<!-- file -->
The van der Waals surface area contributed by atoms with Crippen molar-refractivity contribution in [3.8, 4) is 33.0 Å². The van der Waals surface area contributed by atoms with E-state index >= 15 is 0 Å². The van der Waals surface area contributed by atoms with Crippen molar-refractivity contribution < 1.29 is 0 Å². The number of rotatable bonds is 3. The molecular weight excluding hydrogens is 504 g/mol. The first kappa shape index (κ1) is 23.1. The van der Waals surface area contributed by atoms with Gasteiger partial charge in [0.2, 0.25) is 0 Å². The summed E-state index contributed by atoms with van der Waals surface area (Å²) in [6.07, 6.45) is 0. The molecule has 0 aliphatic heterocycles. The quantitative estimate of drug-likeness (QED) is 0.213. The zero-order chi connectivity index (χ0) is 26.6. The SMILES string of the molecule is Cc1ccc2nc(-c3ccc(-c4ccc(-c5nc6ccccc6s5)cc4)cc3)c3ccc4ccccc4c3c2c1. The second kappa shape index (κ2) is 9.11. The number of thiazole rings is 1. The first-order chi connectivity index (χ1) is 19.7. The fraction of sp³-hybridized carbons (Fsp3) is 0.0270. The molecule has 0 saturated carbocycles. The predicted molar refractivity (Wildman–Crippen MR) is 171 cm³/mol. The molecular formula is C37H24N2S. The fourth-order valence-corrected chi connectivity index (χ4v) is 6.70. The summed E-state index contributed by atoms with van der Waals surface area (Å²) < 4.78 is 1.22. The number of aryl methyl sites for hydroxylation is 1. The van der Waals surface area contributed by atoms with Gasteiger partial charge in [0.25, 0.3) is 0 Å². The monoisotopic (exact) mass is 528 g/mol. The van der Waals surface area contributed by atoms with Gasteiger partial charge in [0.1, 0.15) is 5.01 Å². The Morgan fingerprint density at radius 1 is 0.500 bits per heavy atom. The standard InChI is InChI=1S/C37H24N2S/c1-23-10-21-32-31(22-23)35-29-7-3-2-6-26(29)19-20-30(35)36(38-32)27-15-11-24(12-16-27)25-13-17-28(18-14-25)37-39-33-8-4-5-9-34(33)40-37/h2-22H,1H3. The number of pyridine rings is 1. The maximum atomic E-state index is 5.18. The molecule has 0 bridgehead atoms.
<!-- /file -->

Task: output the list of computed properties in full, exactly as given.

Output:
The van der Waals surface area contributed by atoms with Crippen molar-refractivity contribution in [3.8, 4) is 33.0 Å². The van der Waals surface area contributed by atoms with E-state index >= 15 is 0 Å². The van der Waals surface area contributed by atoms with Crippen molar-refractivity contribution < 1.29 is 0 Å². The number of rotatable bonds is 3. The molecular weight excluding hydrogens is 504 g/mol. The first kappa shape index (κ1) is 23.1. The van der Waals surface area contributed by atoms with Gasteiger partial charge in [0.2, 0.25) is 0 Å². The summed E-state index contributed by atoms with van der Waals surface area (Å²) in [6.07, 6.45) is 0. The molecule has 0 aliphatic heterocycles. The quantitative estimate of drug-likeness (QED) is 0.213. The zero-order chi connectivity index (χ0) is 26.6. The SMILES string of the molecule is Cc1ccc2nc(-c3ccc(-c4ccc(-c5nc6ccccc6s5)cc4)cc3)c3ccc4ccccc4c3c2c1. The second kappa shape index (κ2) is 9.11. The number of thiazole rings is 1. The first-order chi connectivity index (χ1) is 19.7. The fraction of sp³-hybridized carbons (Fsp3) is 0.0270. The molecule has 0 saturated carbocycles. The predicted molar refractivity (Wildman–Crippen MR) is 171 cm³/mol. The molecular formula is C37H24N2S. The fourth-order valence-corrected chi connectivity index (χ4v) is 6.70. The summed E-state index contributed by atoms with van der Waals surface area (Å²) < 4.78 is 1.22. The number of aryl methyl sites for hydroxylation is 1. The van der Waals surface area contributed by atoms with Gasteiger partial charge in [0.25, 0.3) is 0 Å². The monoisotopic (exact) mass is 528 g/mol. The van der Waals surface area contributed by atoms with Gasteiger partial charge in [0.1, 0.15) is 5.01 Å². The Morgan fingerprint density at radius 1 is 0.500 bits per heavy atom. The standard InChI is InChI=1S/C37H24N2S/c1-23-10-21-32-31(22-23)35-29-7-3-2-6-26(29)19-20-30(35)36(38-32)27-15-11-24(12-16-27)25-13-17-28(18-14-25)37-39-33-8-4-5-9-34(33)40-37/h2-22H,1H3. The number of pyridine rings is 1. The maximum atomic E-state index is 5.18. The molecule has 0 bridgehead atoms.